There was in fact one problem with which both the Conciliation Commission and the Truce Supervision Organization were equally concerned: that of the establishment of peace. It was therefore essential that the Commission should be kept informed of the Lake Huleh incidents, which threatened the peace. Moreover, it was natural that a member of the Commission who represented a country with a primary interest in Middle Eastern affairs should insist on the Commission being informed of developments in a matter which unquestionably had a political aspect.

The CHAIRMAN stated that he personally had had several talks with Colonel de Ridder, and had the impression that the latter was quite prepared to have conversations with the Conciliation Commission. In the meantime, as Mr. de Boisanger had suggested, the Principal Secretary could meet Personally with the Acting Chief of Staff on the occasion of the Commission’s visit to Beirut.

This was agreed.

1. Mr. Andersen’s request concerning the application of the Development Authority Law (W/58; draft letter) (continuation of discussion).

The CHAIRMAN recalled that the Commission had asked the Secretariat to present a new draft letter in the light of the discussion which had taken place at the previous meeting. It had been agreed that the letter should be drafted not only in a way which should not embarrass Mr. Andersen, but in a way which would facilitate his relations with the Israel authorities with whom he would have to collaborate. It had also been recognized that it was difficult to ask Israel to suspend the application of a law which applied equally to Jewish and to Arab property. Referring to the summary record of the conversation which the Commission had had with Mr. Sharett the previous August, he said that in the statement which he had read in his capacity of Chairman, he had indicated that the Commission was concerned to learn of a “law passed in the Knesseth on 31 July last, under which a ‘Development Authority’ will soon be established, having amongst its powers the right to purchase and to sell, at a price not agreed to by its owner, immovable property of Arab refugees”. At the end of that conversation Mr. Sharett had said: “We mean to fulfil our obligations, but this does not mean that we undertake to pay compensation to each owner of each house...” He had added: “This problem will be studied more carefully by the Government and its experts... and a more considered reply will be presented in due course and without undue delay”. That conversation should be referred to in the letter to be addressed to the government of Israel.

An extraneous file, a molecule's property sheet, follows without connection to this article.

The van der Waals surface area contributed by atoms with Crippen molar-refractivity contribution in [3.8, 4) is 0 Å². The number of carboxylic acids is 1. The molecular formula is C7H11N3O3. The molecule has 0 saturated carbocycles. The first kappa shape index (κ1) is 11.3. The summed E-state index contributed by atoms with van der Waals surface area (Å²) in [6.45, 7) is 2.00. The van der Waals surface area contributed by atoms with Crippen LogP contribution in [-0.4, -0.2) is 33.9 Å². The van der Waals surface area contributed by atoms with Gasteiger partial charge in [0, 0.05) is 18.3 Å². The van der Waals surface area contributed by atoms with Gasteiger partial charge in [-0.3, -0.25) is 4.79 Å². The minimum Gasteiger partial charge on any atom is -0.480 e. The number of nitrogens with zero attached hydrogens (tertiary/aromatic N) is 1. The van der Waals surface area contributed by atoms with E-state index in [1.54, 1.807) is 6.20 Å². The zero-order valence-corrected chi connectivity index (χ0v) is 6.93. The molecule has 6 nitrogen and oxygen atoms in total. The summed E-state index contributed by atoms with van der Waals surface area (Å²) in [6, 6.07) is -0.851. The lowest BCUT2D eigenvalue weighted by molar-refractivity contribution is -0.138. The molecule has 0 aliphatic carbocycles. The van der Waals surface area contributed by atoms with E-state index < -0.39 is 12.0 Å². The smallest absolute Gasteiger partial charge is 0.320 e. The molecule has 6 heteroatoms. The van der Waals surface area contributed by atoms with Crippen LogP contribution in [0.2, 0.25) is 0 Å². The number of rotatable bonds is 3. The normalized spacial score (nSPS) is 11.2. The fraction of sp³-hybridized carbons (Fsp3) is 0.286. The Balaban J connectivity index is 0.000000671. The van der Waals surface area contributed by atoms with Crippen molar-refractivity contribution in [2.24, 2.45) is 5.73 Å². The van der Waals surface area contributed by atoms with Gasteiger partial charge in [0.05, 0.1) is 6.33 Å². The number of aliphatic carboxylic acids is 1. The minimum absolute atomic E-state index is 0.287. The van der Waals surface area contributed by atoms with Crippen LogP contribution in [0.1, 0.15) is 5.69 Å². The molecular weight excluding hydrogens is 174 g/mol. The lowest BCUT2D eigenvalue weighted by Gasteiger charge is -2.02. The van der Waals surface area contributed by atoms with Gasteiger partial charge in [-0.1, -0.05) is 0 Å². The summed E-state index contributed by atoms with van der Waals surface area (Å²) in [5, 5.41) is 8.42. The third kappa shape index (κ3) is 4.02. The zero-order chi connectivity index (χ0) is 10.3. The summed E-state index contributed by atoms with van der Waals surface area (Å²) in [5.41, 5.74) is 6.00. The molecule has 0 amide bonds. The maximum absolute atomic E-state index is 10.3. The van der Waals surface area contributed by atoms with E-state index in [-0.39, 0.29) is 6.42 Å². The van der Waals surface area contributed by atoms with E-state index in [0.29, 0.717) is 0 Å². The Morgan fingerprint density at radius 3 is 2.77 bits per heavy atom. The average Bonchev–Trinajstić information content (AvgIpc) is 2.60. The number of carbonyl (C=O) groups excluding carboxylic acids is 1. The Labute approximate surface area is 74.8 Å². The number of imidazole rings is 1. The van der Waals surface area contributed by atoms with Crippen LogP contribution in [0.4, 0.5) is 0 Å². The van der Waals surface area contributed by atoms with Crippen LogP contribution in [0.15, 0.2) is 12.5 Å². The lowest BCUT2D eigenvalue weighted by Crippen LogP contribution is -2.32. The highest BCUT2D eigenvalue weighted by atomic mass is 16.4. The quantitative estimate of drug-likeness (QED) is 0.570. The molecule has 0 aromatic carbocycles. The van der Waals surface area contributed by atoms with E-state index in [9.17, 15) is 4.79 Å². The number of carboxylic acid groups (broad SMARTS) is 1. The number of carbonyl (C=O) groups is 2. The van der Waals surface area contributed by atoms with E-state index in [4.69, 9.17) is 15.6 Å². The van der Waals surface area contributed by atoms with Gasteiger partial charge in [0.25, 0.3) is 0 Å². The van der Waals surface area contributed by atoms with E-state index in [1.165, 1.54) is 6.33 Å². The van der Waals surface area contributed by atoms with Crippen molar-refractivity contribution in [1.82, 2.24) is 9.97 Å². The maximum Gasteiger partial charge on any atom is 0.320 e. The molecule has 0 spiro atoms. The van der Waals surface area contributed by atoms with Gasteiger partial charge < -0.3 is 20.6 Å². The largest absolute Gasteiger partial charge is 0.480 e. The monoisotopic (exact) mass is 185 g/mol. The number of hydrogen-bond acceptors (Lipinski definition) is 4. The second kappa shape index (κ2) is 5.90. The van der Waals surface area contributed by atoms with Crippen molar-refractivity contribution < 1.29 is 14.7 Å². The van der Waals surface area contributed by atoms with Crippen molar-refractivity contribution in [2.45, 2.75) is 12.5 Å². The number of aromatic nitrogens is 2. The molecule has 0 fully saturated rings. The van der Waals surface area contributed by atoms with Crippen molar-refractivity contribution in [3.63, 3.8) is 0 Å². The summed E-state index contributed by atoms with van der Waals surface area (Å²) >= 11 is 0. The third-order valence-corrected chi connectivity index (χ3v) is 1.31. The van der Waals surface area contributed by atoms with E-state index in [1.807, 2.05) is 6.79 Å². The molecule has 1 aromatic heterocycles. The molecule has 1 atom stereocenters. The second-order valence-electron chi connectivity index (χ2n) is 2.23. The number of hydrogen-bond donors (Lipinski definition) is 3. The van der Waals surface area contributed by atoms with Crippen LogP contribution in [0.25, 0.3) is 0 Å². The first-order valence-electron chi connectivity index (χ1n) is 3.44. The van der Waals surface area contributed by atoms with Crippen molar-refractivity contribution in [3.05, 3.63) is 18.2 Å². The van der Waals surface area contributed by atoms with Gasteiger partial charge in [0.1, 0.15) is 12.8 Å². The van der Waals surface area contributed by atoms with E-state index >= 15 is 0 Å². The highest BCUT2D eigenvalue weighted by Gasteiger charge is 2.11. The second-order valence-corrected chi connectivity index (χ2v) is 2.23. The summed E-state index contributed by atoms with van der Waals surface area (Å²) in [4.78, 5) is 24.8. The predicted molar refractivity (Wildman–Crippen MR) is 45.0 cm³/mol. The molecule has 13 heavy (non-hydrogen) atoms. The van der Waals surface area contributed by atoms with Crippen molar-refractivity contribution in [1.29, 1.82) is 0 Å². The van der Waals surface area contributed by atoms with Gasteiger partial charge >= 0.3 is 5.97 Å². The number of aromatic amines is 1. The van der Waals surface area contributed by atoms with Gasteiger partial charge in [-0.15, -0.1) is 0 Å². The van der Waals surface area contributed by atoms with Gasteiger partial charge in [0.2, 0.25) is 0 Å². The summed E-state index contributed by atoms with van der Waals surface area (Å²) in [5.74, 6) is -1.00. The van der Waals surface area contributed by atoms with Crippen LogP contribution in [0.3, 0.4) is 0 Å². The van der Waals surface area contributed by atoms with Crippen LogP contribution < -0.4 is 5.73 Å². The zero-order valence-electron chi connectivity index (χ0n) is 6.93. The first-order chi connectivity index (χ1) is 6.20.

Mr. de BOISANGER (France) felt that it should be added that the Commission considered that the application of the law in question ought not to hinder the work of evaluation for compensation purposes. Perhaps Mr. Sharett’s statement, reproduced in the summary record of the meeting, according to which the Government of Israel meant to fulfil its obligations, should also be referred to in the letter.

The CHAIRMAN suggested that the legal adviser should be requested to prepare a further draft of the letter, taking into account the above observations.

This was agreed.

2. Consideration of working paper W/61 prepared by the legal adviser: Definition of a “refugee” under General Assembly resolution of 11 December 1948.

The CHAIRMAN felt that this item of the agenda should be considered before the Commission’s meeting with the Relief and Works Agency.

Mr. de BOISANGER (France) was afraid that it would be difficult to proceed very far with the study of this question without having heard the opinion of Mr. Andersen. Indeed, the more the matter was considered, the more important appeared the problem of establishing a definition on which to work, and which, once approved, would carry weight.

A further question which, in his opinion, required thorough study before the meeting with the Relief and Works Agency was the question of the relationship between compensation and reintegration.

After an exchange of views, it was decided to postpone consideration of item 2 of the agenda and to devote the next meeting to a study of the relationship between compensation and reintegration with a view to the forthcoming meeting between the Commission and the Relief and Works Agency.


The meeting rose at 12.15 p.m.